Monthly Subscriptions Are a Modern Day Micro Debt
Big purchases aren’t always the primary cause of debt. In fact, many people fall into debt because of repetitive small purchases made over time. Spending $5 here and $10 there each month doesn’t seem like much, but it adds up to hundreds or even thousands of dollars by the end of the year.
One of the latest forms of micro debt is monthly subscription programs. These range from TV services to beauty boxes, identity theft protection and more. The subscription beauty service Birchbox reportedly has one million monthly subscribers and four million total customers. The streaming service Netflix has a staggering 118 million subscribers, 24 million more than cable and satellite TV providers.
There is nothing wrong with subscribing to a few of these services, as long as you go about it in the right way. Here are some tips to help you avoid excessive debt:
- Do not justify a subscription because it is “just $10 a month.” That is money that could go toward food, utilities, debt and other expenses.
- Cancel subscription services you no longer need or want. Do not continue paying for a service even if it does not cost much.
- Factor your subscriptions into your monthly budget. Do not assume you will have enough leftover to pay for the service because of the small fee. Make it a part of your expenses so you can see how much you’re spending each month for subscriptions.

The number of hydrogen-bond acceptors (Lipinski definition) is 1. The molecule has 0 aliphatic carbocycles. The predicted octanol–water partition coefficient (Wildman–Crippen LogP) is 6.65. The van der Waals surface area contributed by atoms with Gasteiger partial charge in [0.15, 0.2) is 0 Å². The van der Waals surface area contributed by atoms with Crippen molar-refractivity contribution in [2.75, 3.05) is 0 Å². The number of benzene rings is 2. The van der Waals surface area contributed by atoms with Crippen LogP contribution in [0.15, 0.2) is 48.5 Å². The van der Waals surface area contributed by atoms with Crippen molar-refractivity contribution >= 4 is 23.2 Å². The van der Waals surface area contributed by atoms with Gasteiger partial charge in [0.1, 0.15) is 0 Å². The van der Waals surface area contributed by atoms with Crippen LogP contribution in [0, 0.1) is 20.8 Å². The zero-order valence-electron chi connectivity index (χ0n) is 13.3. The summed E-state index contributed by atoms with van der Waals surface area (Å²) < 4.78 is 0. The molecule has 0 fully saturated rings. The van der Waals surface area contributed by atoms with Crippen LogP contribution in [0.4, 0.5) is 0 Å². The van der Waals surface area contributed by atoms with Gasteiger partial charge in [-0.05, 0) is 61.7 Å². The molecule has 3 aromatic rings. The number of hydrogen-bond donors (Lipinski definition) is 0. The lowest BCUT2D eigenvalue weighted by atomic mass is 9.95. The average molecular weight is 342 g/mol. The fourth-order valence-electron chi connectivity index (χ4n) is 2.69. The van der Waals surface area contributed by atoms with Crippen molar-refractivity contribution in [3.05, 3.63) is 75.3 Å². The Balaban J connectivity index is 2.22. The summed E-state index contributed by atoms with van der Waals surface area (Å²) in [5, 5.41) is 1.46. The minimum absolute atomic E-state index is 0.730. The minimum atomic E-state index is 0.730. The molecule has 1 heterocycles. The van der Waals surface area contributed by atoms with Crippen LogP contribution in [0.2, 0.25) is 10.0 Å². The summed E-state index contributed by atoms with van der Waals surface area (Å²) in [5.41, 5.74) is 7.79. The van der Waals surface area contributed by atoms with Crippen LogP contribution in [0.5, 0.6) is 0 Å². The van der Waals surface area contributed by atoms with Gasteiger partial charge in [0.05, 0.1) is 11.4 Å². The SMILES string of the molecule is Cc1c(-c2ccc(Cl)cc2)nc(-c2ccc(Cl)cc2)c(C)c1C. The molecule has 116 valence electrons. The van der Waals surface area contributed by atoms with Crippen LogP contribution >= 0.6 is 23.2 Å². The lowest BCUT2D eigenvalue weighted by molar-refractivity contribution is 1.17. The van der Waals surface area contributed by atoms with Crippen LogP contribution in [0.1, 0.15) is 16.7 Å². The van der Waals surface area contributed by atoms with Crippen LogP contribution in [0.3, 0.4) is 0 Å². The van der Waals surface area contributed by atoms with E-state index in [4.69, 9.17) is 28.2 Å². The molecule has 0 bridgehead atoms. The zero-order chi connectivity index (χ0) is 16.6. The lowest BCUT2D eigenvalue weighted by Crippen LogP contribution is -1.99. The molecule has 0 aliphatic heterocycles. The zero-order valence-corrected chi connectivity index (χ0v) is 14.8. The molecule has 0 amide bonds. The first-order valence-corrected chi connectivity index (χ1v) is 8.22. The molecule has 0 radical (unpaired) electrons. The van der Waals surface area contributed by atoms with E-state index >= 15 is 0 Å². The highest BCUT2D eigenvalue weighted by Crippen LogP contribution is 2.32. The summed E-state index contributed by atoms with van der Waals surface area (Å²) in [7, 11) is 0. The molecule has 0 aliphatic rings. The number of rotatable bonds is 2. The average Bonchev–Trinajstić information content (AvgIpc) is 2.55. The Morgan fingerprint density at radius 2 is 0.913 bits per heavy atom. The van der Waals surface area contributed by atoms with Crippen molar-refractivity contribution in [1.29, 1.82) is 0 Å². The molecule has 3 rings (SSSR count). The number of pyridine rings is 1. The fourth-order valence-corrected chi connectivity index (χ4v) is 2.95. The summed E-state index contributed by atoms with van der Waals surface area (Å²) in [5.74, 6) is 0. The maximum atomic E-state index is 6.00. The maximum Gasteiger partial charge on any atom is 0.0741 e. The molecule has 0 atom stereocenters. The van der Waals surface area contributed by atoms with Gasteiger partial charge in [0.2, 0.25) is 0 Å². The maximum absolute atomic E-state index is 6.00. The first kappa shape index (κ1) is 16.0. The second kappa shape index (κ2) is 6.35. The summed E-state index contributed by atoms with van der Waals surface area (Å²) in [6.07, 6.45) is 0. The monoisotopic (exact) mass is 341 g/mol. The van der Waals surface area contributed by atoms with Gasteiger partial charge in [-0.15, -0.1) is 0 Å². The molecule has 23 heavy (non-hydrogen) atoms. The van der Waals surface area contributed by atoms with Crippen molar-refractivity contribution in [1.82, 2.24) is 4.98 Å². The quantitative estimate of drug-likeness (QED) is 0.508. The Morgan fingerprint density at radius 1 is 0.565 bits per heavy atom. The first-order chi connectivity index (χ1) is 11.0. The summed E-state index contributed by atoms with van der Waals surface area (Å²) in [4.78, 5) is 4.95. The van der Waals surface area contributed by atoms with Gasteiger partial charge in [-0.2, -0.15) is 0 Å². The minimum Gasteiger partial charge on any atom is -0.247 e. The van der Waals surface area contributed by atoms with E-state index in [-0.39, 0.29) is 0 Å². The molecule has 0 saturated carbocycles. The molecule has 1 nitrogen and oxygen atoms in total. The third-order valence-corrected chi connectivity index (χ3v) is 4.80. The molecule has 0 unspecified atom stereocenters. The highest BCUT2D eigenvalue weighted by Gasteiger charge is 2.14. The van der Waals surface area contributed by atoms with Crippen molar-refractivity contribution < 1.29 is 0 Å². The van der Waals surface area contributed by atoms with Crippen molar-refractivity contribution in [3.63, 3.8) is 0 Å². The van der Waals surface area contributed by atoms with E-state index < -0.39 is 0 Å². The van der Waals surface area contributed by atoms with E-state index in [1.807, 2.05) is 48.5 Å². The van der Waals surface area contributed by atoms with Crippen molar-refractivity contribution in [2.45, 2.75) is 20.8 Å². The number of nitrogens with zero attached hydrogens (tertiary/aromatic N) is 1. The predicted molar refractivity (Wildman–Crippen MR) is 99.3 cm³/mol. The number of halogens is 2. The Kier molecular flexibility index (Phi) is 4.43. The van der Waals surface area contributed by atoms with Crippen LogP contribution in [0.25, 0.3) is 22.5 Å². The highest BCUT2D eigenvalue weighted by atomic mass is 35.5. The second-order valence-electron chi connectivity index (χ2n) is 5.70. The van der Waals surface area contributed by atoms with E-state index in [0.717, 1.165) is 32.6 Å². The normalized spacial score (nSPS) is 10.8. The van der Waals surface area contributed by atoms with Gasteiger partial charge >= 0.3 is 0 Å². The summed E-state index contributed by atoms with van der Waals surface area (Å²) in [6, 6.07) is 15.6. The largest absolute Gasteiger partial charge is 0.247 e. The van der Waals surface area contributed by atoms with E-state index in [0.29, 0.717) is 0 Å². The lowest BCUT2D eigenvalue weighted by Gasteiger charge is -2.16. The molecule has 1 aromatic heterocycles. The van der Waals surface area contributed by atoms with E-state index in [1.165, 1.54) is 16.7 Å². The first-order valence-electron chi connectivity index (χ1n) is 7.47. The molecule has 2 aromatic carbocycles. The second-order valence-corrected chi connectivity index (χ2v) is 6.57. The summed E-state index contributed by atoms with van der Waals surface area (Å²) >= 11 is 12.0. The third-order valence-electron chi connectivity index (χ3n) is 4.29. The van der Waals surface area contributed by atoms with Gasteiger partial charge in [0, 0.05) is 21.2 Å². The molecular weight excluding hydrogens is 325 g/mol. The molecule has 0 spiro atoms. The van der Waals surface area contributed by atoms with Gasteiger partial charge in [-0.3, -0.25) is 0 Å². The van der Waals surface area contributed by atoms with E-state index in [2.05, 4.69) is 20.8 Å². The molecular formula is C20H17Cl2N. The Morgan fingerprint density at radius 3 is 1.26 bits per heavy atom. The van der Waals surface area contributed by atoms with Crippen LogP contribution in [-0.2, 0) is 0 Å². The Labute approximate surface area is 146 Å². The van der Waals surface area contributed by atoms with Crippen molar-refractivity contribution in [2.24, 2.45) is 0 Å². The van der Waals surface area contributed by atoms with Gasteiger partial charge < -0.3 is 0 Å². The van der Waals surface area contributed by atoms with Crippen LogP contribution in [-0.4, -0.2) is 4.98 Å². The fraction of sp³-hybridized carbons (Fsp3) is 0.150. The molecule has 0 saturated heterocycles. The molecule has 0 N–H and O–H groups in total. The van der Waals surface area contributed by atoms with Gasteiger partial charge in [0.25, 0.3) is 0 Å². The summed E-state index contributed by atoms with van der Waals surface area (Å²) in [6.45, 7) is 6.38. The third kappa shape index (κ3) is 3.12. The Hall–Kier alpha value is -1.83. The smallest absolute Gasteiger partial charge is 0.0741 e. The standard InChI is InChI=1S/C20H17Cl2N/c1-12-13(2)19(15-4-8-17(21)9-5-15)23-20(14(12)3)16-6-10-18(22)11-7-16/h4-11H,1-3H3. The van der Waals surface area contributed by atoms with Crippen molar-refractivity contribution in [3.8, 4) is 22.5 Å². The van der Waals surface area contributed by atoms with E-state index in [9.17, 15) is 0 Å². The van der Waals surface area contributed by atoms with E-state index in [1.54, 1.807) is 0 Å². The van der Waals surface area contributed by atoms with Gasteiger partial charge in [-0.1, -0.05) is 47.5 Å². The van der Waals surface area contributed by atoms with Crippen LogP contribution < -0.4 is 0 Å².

- Pay for subscriptions using a credit card or debit card you check frequently. If you consistently monitor an account, you are more likely to notice when a subscription fee hits, thereby reducing your risk of overspending.
- Keep track of all your monthly subscriptions, including free trial offers you sign up for. If you need to cancel the service before the trial period is over, set reminders to do so before your first charge.
To help you with this process, there is a new program available called TrackMySubs. It allows you to keep track of all your monthly subscriptions in one location, and provides detailed reports for your expenses and payment due dates. You can organize your subscriptions into folders and schedule reminders for contract expirations or billing dates.
Subscription services spend millions of dollars each year developing new ways to get more money from their consumers. TrackMySubs’ founder Gabe Alves says, “Paying customers should be aware of these techniques. They need to understand what is happening, so they can make clear choices instead of being influenced by addictive behaviors and clever tech.”